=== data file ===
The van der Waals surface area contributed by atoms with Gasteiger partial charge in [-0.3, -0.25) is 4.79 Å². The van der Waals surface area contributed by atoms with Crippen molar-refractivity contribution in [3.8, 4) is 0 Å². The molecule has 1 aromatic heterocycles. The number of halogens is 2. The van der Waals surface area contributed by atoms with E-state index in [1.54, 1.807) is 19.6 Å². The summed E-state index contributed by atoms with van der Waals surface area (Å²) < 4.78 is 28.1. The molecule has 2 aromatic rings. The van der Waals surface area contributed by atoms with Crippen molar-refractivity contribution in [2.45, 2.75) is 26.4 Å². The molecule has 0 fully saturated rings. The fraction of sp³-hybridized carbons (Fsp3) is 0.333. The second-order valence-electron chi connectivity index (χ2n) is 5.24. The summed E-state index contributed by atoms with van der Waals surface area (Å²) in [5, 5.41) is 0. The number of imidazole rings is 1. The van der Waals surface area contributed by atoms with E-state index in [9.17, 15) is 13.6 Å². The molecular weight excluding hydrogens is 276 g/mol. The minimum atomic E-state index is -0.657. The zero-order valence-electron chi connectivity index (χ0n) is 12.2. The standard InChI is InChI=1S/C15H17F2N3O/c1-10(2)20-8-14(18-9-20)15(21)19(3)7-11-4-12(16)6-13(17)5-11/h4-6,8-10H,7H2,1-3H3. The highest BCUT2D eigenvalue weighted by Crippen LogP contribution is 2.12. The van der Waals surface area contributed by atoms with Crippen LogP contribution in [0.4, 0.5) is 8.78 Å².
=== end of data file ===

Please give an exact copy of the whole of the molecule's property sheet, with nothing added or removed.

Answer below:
The van der Waals surface area contributed by atoms with Gasteiger partial charge in [-0.3, -0.25) is 4.79 Å². The van der Waals surface area contributed by atoms with Crippen molar-refractivity contribution in [3.8, 4) is 0 Å². The molecule has 1 aromatic heterocycles. The number of halogens is 2. The van der Waals surface area contributed by atoms with E-state index in [1.54, 1.807) is 19.6 Å². The summed E-state index contributed by atoms with van der Waals surface area (Å²) < 4.78 is 28.1. The molecule has 2 aromatic rings. The van der Waals surface area contributed by atoms with Crippen molar-refractivity contribution in [2.45, 2.75) is 26.4 Å². The molecule has 0 fully saturated rings. The fraction of sp³-hybridized carbons (Fsp3) is 0.333. The second-order valence-electron chi connectivity index (χ2n) is 5.24. The summed E-state index contributed by atoms with van der Waals surface area (Å²) in [5, 5.41) is 0. The number of imidazole rings is 1. The van der Waals surface area contributed by atoms with E-state index in [9.17, 15) is 13.6 Å². The molecular weight excluding hydrogens is 276 g/mol. The minimum atomic E-state index is -0.657. The zero-order valence-electron chi connectivity index (χ0n) is 12.2. The standard InChI is InChI=1S/C15H17F2N3O/c1-10(2)20-8-14(18-9-20)15(21)19(3)7-11-4-12(16)6-13(17)5-11/h4-6,8-10H,7H2,1-3H3. The highest BCUT2D eigenvalue weighted by Crippen LogP contribution is 2.12. The van der Waals surface area contributed by atoms with Crippen LogP contribution in [0.4, 0.5) is 8.78 Å².